Every year I find myself looking forward to Interim Week. As a community, we are able to try new things, travel to new places, and step outside of our comfort zones. This year, six small groups traveled outside of the country to Greece, Israel, England, South Africa, Thailand, and Panama. Students who decided to stay in Atlanta got to experience new parts of their hometown by exploring the CNN headquarters and touring SCAD, as well as staying at school and creating original artworks. French and Spanish students who participated in the cultural exchange began their month long expedition and made connections with students from across the world.
A photo essay by Eleanor Maddera, Class of 2021
I traveled to Panama with 23 other students along with 4 chaperones. We visited astounding sites like Panama Viejo, Biomuseo, Metropolitan National Park, La Dona Pineapple Farm, Miraflores Locks, and the Portobello Ruins. We were able to learn about Panamanian culture by interacting with the locals and immersing ourselves in their lifestyle: for example, we learned folklore dances, harvested pineapples, and saw beautiful flora and fauna. However, my favorite part of the adventure was our day spent with the Embera tribe.
DAY 1: EXPLOREPanama Viejo and Panama City
“Who used to occupy this space? What kind of memories were made here?”
One of the first things that I noticed when we traveled to the city was the abundance of cats. They would relax in the sun or under cars, making it difficult for motorists to leave. This cat, however, had found a tranquil spot in front of the city landscape, and was unfazed by the tourists who stopped to take pictures of her!
On our first day, we traveled to Panama Viejo — the old city. We bonded as a group as we explored the ruins and learned about the first settlement on the isthmus that would become Panama City. From the top of the ruins, you could see that we were surrounded by the contemporary skyrise of the city.
This small oasis of history was in the heart of modern-day civilization; the past encompassed by the present.
We also visited Casco Viejo, and seeing as it was filled with one-way, narrow streets, the bus had to drop us off a few blocks from the center. Out of all of the beautiful architecture and buildings we saw there, this one was particularly captivating. It had begun as any other building, but it had been reinvented over time. It was intriguing and I was left to wonder the history of the building: Who used to occupy this space? What kind of memories were made here?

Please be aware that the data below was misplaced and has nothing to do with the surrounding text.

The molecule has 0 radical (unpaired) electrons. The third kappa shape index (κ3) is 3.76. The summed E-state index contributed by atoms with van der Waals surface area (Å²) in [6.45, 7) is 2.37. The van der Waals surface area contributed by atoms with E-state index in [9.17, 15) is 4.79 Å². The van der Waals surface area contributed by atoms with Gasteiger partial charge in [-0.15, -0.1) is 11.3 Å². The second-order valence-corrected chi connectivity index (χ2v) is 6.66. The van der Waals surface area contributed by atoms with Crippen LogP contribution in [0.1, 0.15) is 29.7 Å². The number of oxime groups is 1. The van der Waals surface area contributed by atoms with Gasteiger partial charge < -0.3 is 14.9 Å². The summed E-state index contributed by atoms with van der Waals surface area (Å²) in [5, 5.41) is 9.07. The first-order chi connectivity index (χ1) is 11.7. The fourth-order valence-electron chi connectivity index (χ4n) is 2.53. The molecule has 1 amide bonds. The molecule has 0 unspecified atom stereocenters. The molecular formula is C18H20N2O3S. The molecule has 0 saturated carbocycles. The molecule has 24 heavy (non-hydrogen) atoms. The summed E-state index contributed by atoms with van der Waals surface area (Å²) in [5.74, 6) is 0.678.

Day 2 : Listen
On the second day, we took a boat tour of the Panama Canal and Gatun Lake. We saw monkeys and sloths — animals that we had never seen before in the wild. We learned about the environment and the effects of tourism on the habitat.
Tourists and tour guides would attempt to draw out monkeys by enticing them with food — most of which the monkeys would never find in their natural habitat. Whenever we saw something like this, our tour guide would point out the importance of not disrupting the animals’ regular routine and eating habits.
Day 3: Discover
When we visited the pineapple farm, we all crowded onto a tiny bus. Since there was not enough room for everyone to sit on the sides, some of us sat on stools in the middle. Every time the bus turned or went up a hill, we had to hold on to each other to avoid sliding around or falling over.
Throughout the tour, we would get off of the bus and try all of the different types of fruit they harvested there. They told us how they grew avocados, mangoes, starfruit, passion fruit, and sugarcane. They cut open recently harvested passion fruit in front of us and we ate the seeds that were inside. We even got to harvest our own pineapples and take them with us!
On our fourth day, we visited one of the many locks of the Panama Canal — the Miraflores Locks. We were able to watch boats travel through the canal and learn about the history of the canal (and America’s involvement). We even got to stand on the platform near the boats — an honor usually reserved for celebrities or politicians.
One of the highlights of the trip was having the opportunity to visit the Embera Tribe — one of Panama’s indigenous tribes. We couldn’t take the bus to get there, so we all climbed into two canoes. At one point, the river got too shallow and the boat got stuck. We jumped out into the cool water and began to push until we were free and could continue on our way.
Once we reached the tribe, I was surprised to see the children playing with a young monkey. They would pick him up and he would wrap his tail around them and hang from their arms.
The children were so excited to see us. The tourists that usually visited were adults and never wanted to play with them. Even though there was a language barrier, we managed to communicate enough to play tag. Tag turned into soccer, and when it was time to leave, no one wanted to go.
Travelers, not tourists
At the end of our final day, we visited Portobello Ruins. But before we did, we stopped at a small market just outside. There were a few stalls that sold kuna, a traditional fabric that would be sewn into women’s clothing — the rectangular cloth in the photo.
Throughout our journey through Panama, we were told to be travelers, not tourists. We learned about the culture and met amazing people who told us about their lifestyles. We were able to learn just how different their lives were, but also how similar they were to ours.
Panama Trip Video
Filmed by Thomas Followill, class of 2021